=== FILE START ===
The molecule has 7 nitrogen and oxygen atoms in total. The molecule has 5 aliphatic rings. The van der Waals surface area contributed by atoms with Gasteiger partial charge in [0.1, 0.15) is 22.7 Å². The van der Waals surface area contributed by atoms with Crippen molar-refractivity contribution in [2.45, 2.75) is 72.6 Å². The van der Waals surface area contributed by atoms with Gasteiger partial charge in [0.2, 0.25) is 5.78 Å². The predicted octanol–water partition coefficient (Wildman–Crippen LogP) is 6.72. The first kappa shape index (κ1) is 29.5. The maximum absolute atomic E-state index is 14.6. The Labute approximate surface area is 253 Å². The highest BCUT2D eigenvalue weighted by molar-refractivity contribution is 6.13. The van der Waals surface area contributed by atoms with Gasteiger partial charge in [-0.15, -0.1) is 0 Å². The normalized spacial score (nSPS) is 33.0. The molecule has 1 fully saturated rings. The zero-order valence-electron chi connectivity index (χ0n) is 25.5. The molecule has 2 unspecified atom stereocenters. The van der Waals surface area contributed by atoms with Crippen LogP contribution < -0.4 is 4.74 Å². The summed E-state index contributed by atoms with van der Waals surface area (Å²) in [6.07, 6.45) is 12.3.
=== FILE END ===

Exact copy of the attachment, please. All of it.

The molecule has 7 nitrogen and oxygen atoms in total. The molecule has 5 aliphatic rings. The van der Waals surface area contributed by atoms with Gasteiger partial charge in [0.1, 0.15) is 22.7 Å². The van der Waals surface area contributed by atoms with Crippen molar-refractivity contribution in [2.45, 2.75) is 72.6 Å². The van der Waals surface area contributed by atoms with Gasteiger partial charge in [0.2, 0.25) is 5.78 Å². The predicted octanol–water partition coefficient (Wildman–Crippen LogP) is 6.72. The first kappa shape index (κ1) is 29.5. The maximum absolute atomic E-state index is 14.6. The Labute approximate surface area is 253 Å². The highest BCUT2D eigenvalue weighted by molar-refractivity contribution is 6.13. The van der Waals surface area contributed by atoms with Gasteiger partial charge in [-0.15, -0.1) is 0 Å². The normalized spacial score (nSPS) is 33.0. The molecule has 1 fully saturated rings. The zero-order valence-electron chi connectivity index (χ0n) is 25.5. The molecule has 2 unspecified atom stereocenters. The van der Waals surface area contributed by atoms with Crippen LogP contribution < -0.4 is 4.74 Å². The summed E-state index contributed by atoms with van der Waals surface area (Å²) in [6.07, 6.45) is 12.3.